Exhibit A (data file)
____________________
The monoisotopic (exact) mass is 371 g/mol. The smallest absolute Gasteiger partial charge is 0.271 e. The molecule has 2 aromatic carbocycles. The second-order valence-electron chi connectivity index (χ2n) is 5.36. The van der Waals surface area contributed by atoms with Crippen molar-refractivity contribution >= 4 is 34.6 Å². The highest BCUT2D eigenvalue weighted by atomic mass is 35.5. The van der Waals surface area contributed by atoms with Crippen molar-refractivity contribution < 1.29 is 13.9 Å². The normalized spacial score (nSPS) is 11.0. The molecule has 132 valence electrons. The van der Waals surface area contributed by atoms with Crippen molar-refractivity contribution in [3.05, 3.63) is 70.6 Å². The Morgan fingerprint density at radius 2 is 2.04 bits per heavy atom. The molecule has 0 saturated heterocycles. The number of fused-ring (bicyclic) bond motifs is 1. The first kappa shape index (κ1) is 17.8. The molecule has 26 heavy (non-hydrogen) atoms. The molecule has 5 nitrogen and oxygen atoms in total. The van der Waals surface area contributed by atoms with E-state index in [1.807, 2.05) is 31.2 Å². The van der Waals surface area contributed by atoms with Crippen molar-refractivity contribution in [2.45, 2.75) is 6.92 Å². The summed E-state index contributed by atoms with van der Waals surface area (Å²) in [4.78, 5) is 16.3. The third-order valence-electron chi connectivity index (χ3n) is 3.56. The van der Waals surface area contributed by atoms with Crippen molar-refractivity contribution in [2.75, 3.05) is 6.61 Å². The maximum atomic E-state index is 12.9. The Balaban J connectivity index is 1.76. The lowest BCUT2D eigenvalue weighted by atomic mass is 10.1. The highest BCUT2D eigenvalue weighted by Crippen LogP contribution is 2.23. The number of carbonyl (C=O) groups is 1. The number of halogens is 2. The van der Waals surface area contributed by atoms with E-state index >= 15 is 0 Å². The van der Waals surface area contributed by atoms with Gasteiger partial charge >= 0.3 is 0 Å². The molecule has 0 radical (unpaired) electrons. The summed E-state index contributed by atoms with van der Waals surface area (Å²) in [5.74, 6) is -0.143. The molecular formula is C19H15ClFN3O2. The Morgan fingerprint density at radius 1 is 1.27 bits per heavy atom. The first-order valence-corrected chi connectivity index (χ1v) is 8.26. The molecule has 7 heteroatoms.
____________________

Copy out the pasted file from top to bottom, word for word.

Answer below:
The monoisotopic (exact) mass is 371 g/mol. The smallest absolute Gasteiger partial charge is 0.271 e. The molecule has 2 aromatic carbocycles. The second-order valence-electron chi connectivity index (χ2n) is 5.36. The van der Waals surface area contributed by atoms with Crippen molar-refractivity contribution >= 4 is 34.6 Å². The highest BCUT2D eigenvalue weighted by atomic mass is 35.5. The van der Waals surface area contributed by atoms with Crippen molar-refractivity contribution < 1.29 is 13.9 Å². The normalized spacial score (nSPS) is 11.0. The molecule has 132 valence electrons. The van der Waals surface area contributed by atoms with Crippen molar-refractivity contribution in [3.05, 3.63) is 70.6 Å². The Morgan fingerprint density at radius 2 is 2.04 bits per heavy atom. The molecule has 0 saturated heterocycles. The number of fused-ring (bicyclic) bond motifs is 1. The first kappa shape index (κ1) is 17.8. The molecule has 26 heavy (non-hydrogen) atoms. The molecule has 5 nitrogen and oxygen atoms in total. The van der Waals surface area contributed by atoms with E-state index in [1.807, 2.05) is 31.2 Å². The van der Waals surface area contributed by atoms with Crippen molar-refractivity contribution in [2.45, 2.75) is 6.92 Å². The summed E-state index contributed by atoms with van der Waals surface area (Å²) in [4.78, 5) is 16.3. The third-order valence-electron chi connectivity index (χ3n) is 3.56. The van der Waals surface area contributed by atoms with Crippen molar-refractivity contribution in [2.75, 3.05) is 6.61 Å². The maximum atomic E-state index is 12.9. The Balaban J connectivity index is 1.76. The lowest BCUT2D eigenvalue weighted by atomic mass is 10.1. The highest BCUT2D eigenvalue weighted by Crippen LogP contribution is 2.23. The number of carbonyl (C=O) groups is 1. The number of halogens is 2. The van der Waals surface area contributed by atoms with E-state index >= 15 is 0 Å². The van der Waals surface area contributed by atoms with Gasteiger partial charge >= 0.3 is 0 Å². The molecule has 0 radical (unpaired) electrons. The summed E-state index contributed by atoms with van der Waals surface area (Å²) in [5.74, 6) is -0.143. The molecular formula is C19H15ClFN3O2. The Morgan fingerprint density at radius 1 is 1.27 bits per heavy atom. The first-order valence-corrected chi connectivity index (χ1v) is 8.26. The molecule has 7 heteroatoms.